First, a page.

It’s Like He’s Haunting Me

Soulmate Review


The general, non-horror loving population would have you believe that all the genre is about is shock and awe, blood and gore. The wonderful truth is that this is most certainly not the case. There are filmmakers out there that can dive deeper than all of that and present a story in which their viewers can actual relate to in some way, shape, or form. A perfect example of this type of brilliant filmmaking is Axelle Carolyn’s Soulmate.

Grieving over the recent loss of her husband and after attempting to end her own life, Audrey needs some time away from everything, her home, her friends, and her family. She travels to a secluded cottage, where nobody but the caretaker [and the caretaker’s husband] can bother her… or so she thinks. After a couple of restless nights and fears that an intruder has entered the house, Audrey learns that she is actually being visited by the spirit of the previous owner, Douglas Talbot. The two begin to open up to each other, forming a strange relationship along the way. Has Audrey finally met someone who understands her or is she not really as safe as she believes?

Soulmate is a very slow film. Generally I cannot stand these slow burns, but I stuck it out and I am glad I did because it turned out to be a beautiful film, different from most modern ghost stories. Director Axelle Carolyn was able to capture the feel of the old gothic Hammer films, while still putting a modern spin on things. With unsaturated color palettes and a secluded area, the cinematography and setting became much more to the film, as if they were characters themselves, along with the very small cast of performers.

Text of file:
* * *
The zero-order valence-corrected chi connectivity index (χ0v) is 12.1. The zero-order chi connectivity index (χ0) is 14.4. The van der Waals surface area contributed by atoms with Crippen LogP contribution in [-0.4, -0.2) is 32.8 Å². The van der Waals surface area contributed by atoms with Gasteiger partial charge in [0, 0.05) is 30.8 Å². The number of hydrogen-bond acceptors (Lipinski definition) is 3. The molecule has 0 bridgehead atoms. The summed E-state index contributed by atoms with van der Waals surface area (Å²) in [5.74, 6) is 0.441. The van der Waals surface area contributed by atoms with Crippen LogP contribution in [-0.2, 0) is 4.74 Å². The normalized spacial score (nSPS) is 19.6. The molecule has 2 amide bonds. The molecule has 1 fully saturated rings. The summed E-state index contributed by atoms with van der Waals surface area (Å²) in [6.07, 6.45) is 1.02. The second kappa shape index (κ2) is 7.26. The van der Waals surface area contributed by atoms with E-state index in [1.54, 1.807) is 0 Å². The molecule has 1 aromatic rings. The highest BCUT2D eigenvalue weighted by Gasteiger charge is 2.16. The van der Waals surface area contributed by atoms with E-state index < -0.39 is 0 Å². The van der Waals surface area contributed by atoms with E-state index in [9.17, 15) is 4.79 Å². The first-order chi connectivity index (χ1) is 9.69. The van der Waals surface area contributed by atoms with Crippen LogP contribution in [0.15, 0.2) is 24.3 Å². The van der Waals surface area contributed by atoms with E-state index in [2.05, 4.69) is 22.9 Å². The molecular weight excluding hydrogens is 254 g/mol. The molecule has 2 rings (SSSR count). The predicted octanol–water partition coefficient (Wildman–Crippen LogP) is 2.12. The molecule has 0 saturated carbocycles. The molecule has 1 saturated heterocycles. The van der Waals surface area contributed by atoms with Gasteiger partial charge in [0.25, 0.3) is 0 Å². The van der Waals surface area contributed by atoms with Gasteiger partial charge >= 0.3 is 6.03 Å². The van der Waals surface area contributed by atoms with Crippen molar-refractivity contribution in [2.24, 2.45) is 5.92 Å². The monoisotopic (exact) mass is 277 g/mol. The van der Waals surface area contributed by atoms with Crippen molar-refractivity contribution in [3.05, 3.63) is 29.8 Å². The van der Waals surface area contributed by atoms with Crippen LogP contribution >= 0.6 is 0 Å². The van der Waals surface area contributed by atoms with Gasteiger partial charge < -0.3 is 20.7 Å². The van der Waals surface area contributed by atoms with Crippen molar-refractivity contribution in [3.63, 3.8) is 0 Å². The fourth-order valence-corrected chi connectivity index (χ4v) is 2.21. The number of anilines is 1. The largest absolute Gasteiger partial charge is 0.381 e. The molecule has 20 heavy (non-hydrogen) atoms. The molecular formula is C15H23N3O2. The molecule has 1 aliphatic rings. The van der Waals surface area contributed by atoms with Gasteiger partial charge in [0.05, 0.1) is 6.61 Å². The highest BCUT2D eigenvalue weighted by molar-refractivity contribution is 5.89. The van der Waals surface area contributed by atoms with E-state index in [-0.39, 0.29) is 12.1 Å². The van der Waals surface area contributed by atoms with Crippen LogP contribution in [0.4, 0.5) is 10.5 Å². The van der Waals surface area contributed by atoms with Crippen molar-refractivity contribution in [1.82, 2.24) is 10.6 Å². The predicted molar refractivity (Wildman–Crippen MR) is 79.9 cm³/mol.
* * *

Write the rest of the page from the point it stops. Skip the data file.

Anna Walton is remarkable as Soulmate‘s main focus, Audrey. She portrays the character beautifully, allowing the audience to really feel her emotion and sympathize with her, whether she is deeply saddened or when she is finally doing better, towards the end of the film. Tom Wisdom is also great to watch as the haunting spirit of Douglas Talbot. Wintessing him and Walton on-screen together is a real treat, keeping this slow burn film from losing its grasp on my attention along the way.

If you are searching for a modern-day ghost story that is more than just blood and guts, look no further than Soulmate. It is a beautiful film in every sense of the word. You can purchase a copy today from Revolver Entertainment’s using the following links:


I give this flick 3.5 angry apparitions out of 5.

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